By Sascha Segan  |  Posted 2007-02-12 Print this article Print

The new Blackberry 8800 brings Pearl style and media features to a professional class Blackberry, but its missing one key feature that may cause power-users to bury this berry: 3G wireless data.

The 8800 is good looking, if a little thick around the middle at 4.5 by 2.6 by 0.6 inches, and has a truly gorgeous 320 by 240 resolution screen. I thought the 8700s display was nice, but wow – this may be the brightest handheld screen Ive ever seen. Plus, like on the Blackberry Pearl, the screen brightness adjusts automatically depending on ambient light.

Keys on the device are relatively small and close together, but parts of the buttons are carved out so you can feel spaces between the keys. As a phone, calls seem loud enough, with a sharp, trebly sound. You can assign any song in the device as a ringtone. I hooked up a Plantronics Voyager 510 mono headset without a problem, and I was able to initiate VoiceSignal voice dialing through the headset. A Plantronics Pulsar 590 stereo headset, on the other hand, couldnt launch voice dialing, and theres no stereo Bluetooth music support here anyway.

Software-wise, its a Blackberry through and through, meaning it is stable, smooth, fast and easy-to-use. RIM adds TeleNav GPS and music and video players (but not a camera) to the traditional e-mail, PIM, and Web functions. The GPS acquired a signal startlingly quickly, but I found maps took a very long time to load over the stuttering EDGE cellular connection. Third-party applications designed for the 8700 series, such as Opera Mini and WorldMate Professional, may not work with the PC-based installer but download and run fine if you download them directly to the device.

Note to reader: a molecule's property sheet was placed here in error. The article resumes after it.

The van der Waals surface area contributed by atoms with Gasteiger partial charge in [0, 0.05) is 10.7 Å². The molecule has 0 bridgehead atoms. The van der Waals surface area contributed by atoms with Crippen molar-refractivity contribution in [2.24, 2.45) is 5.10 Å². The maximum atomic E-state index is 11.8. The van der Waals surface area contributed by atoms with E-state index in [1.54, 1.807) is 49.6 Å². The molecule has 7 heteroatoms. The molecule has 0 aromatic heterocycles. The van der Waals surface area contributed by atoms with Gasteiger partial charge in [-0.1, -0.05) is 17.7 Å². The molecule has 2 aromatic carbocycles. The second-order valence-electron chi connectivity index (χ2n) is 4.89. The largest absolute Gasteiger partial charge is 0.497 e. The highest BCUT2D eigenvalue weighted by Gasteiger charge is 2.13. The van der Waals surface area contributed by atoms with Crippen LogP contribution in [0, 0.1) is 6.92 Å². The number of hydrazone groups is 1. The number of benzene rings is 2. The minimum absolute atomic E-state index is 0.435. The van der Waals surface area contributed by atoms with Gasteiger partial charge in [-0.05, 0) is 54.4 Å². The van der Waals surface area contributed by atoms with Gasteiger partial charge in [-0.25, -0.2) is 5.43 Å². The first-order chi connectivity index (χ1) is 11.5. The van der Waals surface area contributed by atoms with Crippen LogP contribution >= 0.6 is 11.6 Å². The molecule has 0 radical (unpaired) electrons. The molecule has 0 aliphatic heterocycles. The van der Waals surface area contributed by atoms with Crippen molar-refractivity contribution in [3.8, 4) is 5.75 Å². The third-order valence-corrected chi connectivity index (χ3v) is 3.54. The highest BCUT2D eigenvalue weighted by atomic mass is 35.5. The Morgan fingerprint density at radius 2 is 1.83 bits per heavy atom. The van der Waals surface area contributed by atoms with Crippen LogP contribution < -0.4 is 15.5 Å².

E-mail functions are the same as on the Pearl, and you cant underestimate the usefulness of being able to scroll horizontally with that cool little trackball. I set up Yahoo! Mail, POP3, and Outlook Web Access accounts quickly and easily from a Web interface. Although the 8800, like the Pearl, can view JPEG attachments and listen to sound attachments, Microsoft Office, and PDF attachments come through in a stripped-down form.

Read the full story on PCMag.com: Blackberry 8800

Sascha Segan is PC Magazine's Lead Analyst for mobile phones and PDAs. He is responsible for testing, benchmarking and evaluating mobile phones and other handheld devices. Sascha joined the magazine in 2004 after covering consumer electronics for technology, travel and lifestyle publications, and editing the now hard-to-find book, 'I Just Got a Cell Phone, Now What?' He once helped cover an election in Africa using only a PalmPilot Professional with a modem and attachable keyboard as his traveling gear.

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